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CES - Internet TV Panel

by Michael Goodman | Jan 07, 2015

This morning I participated on a panel at CES on Internet TV and its impact on multichannel video providers. As these panels so often do the conversation ranged across a series of topics, including the future of windowing in television, the decline of television viewing, the impact of interactive advertising, and what television will look like in the future. Some takeaways from this panel include the following.

  • OTT video is leading to a democratization of television. In the past, consumers had little choice but to subscribe to what one or two video providers offered. Today, the growth of broadband (fixed and wireless) and connected devices is giving consumers the freedom to choose what they want to view, when they want to view it, on what devices, and even where they want to view it. In addition, these options give consumers more control over what they have to pay than ever before.
  • As consumers video options become more numerous the need for search, discovery, curation and personalization become ever more important. Within the next five personalized, curated content will become the norm, at least in North America and Western Europe. One result of this will be consumers becoming much smarter about how they watch video. Today, it is difficult at best for consumers to find the content they want. And who has the time to search through multiple services and TV apps to find the best value for a movie or TV show. For example, that movie you just rented on Vudu might also be included in Netflix for no additional charge or for free on VOD via your multichannel video provider.  As we move into a world of unified search and discovery consumers will be able to make more informed decisions.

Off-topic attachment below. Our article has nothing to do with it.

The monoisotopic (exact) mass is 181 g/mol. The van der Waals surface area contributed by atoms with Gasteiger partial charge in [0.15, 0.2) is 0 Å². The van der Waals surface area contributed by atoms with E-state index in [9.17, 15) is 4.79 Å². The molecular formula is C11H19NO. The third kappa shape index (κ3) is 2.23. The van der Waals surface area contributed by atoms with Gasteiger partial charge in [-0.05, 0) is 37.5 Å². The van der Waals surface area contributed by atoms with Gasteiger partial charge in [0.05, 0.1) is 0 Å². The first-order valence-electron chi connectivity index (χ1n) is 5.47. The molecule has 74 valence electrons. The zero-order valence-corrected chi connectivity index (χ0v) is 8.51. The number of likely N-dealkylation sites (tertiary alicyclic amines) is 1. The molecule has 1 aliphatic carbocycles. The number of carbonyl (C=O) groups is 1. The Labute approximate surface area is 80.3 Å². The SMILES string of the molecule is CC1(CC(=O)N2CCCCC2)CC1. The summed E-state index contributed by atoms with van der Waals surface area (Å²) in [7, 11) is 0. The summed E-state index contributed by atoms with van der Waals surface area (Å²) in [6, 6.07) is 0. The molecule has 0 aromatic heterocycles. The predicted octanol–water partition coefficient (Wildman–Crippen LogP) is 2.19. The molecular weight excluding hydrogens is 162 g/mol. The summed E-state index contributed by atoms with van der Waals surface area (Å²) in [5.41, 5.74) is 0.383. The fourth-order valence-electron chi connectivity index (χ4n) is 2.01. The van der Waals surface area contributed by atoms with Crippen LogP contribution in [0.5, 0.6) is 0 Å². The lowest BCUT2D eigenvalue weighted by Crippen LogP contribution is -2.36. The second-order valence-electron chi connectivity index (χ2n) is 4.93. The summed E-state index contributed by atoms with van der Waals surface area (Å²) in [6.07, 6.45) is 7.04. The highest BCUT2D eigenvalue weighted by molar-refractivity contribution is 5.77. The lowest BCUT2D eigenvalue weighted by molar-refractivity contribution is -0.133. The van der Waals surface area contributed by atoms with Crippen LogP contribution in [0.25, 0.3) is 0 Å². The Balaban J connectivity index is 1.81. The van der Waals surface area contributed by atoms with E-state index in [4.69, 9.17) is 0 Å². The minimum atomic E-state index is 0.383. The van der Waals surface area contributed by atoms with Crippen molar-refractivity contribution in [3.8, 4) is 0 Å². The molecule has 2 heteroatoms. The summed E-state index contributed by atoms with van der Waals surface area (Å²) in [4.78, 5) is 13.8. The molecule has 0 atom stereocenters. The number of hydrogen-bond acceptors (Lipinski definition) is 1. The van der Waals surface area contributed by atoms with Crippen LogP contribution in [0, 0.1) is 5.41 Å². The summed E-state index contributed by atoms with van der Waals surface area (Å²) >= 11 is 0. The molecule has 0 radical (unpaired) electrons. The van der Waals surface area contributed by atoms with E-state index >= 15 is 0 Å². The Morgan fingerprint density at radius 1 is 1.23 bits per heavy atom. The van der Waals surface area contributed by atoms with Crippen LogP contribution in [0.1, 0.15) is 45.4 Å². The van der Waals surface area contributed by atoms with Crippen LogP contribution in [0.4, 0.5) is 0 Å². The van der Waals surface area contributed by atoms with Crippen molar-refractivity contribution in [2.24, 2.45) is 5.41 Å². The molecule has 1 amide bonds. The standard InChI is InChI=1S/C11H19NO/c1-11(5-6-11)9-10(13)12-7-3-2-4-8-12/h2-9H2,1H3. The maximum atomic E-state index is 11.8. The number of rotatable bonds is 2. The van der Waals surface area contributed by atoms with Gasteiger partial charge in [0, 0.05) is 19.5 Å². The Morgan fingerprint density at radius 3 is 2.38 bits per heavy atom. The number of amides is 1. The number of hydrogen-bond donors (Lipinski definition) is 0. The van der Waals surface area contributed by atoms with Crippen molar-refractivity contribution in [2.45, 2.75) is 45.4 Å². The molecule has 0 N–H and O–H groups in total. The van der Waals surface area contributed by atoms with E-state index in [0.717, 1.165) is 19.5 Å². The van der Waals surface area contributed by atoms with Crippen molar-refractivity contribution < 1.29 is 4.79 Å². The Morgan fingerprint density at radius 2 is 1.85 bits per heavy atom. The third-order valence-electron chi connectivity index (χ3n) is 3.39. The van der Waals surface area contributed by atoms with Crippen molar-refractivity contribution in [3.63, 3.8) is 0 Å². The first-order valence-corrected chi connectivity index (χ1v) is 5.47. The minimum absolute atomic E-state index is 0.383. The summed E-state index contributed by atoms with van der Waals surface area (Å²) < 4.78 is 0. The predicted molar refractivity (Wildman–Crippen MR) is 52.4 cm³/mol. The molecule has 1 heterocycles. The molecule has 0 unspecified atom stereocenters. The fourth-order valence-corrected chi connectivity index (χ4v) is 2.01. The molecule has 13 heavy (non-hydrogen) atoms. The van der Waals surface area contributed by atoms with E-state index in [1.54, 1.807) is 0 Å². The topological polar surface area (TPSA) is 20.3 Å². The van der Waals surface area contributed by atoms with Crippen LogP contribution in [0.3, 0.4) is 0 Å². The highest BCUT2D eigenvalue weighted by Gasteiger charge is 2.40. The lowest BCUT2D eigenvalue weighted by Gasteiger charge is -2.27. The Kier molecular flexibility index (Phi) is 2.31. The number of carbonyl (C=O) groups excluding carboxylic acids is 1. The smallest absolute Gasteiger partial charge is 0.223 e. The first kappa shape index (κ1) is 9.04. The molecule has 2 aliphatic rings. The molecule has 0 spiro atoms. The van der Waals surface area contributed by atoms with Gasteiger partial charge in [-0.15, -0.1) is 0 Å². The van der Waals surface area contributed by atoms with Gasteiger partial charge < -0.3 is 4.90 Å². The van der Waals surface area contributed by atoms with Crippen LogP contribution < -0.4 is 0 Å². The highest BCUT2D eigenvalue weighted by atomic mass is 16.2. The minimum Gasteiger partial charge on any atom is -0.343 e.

• Regarding the question of whether consumers are viewing less television the answer depends on how you define the question. If you consider television viewing to only include linear TV then yes television viewing has declined, about 4% YoY according to Nielsen. But television viewing is not just linear TV, the same programming is also viewed via VOD, catch-up TV, DVRs, and SVOD. It is viewed on TVs, smartphones, and tablets. In total, consumers are viewing far more television than ever before.
  • Lastly came the question of content acquisition and the question was posed could windowing survive in an on-demand world where Netflix, Hulu, and Amazon are making entire series available day and date. The answer is yes and no. Not all programming is suitable for windowing. For example, sports programming and reality series are not suited for windowing at all. However, TV series are uniquely suited for windowing and this practice will not go away. Content owners want to maximize the return on their programming the best way to do this is to ensure that they maximize the revenue produced in one release window before allowing it to be shown in another window. Earlier windows have more value and allow content owners to extract greater value from the distribution partners in this period. For provider in later release windows to move up they would have to compensate content owners greatly to make up lost revenue in earlier release windows. A scenario not likely to occur.
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